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In California’s case, Assembly Bill No. 10 requires schools with “any combination of classes from grade 6 to grade 12” that has a “40 percent pupil poverty threshold” to include feminine hygiene products, like tampons and pads, in 50 percent of all school restrooms. In exchange, the state government will reimburse associated costs. Meanwhile, Illinois’ Public Act 100-0163 calls feminine hygiene products “a health care necessity,” stating that tampons and menstrual pads must be included in public schools bathrooms servicing grades 6 through 12.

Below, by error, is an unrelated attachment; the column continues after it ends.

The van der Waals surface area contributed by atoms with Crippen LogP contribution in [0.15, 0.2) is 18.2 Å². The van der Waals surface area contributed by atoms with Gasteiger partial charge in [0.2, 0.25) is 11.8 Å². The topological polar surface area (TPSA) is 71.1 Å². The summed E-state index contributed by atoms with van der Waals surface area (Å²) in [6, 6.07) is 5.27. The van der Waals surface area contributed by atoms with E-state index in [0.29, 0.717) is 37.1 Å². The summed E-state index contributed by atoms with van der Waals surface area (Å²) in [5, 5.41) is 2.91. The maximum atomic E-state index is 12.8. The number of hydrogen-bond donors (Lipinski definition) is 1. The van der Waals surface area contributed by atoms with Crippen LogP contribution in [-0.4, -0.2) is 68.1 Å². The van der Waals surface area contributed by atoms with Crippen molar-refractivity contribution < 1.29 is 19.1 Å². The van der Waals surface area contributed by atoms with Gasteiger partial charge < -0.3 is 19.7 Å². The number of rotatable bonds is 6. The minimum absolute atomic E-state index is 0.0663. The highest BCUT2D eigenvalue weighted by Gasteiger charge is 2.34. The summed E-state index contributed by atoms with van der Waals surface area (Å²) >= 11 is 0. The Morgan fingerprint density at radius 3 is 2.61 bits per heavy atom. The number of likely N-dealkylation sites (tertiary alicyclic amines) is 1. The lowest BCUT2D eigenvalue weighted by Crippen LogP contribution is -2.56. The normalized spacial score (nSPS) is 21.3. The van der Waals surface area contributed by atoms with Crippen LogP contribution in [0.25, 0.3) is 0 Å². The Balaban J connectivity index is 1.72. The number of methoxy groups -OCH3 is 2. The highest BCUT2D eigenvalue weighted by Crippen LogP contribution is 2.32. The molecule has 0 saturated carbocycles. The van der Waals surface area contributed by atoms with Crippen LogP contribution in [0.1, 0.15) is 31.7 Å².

“Feminine hygiene products are a health care necessity and not an item that can be foregone or substituted easily,” Illinois’ act explains. “When students do not have access to affordable feminine hygiene products, they may miss multiple days of school every month.”
While charging for period products remains widely common in U.S. schools and public restrooms, Illinois and California aren’t alone in providing menstrual products. New York City mandates free tampons and pads in schools, particularly focusing on low-income students. Meanwhile, Brown University students have pushed for tampons and pads in the men’s room, stressing that trans men can experience periods, too. Slowly (very slowly), the U.S. is finally fighting the taboo on menstruation, one bathroom at a time.
Ana Valens is an LGBTQ reporter and essayist for the Daily Dot. Her work has previously appeared in Bitch, the Establishment, Vice's Waypoint, Rolling Stone's Glixel, and the Toast. She lives in Brooklyn, New York.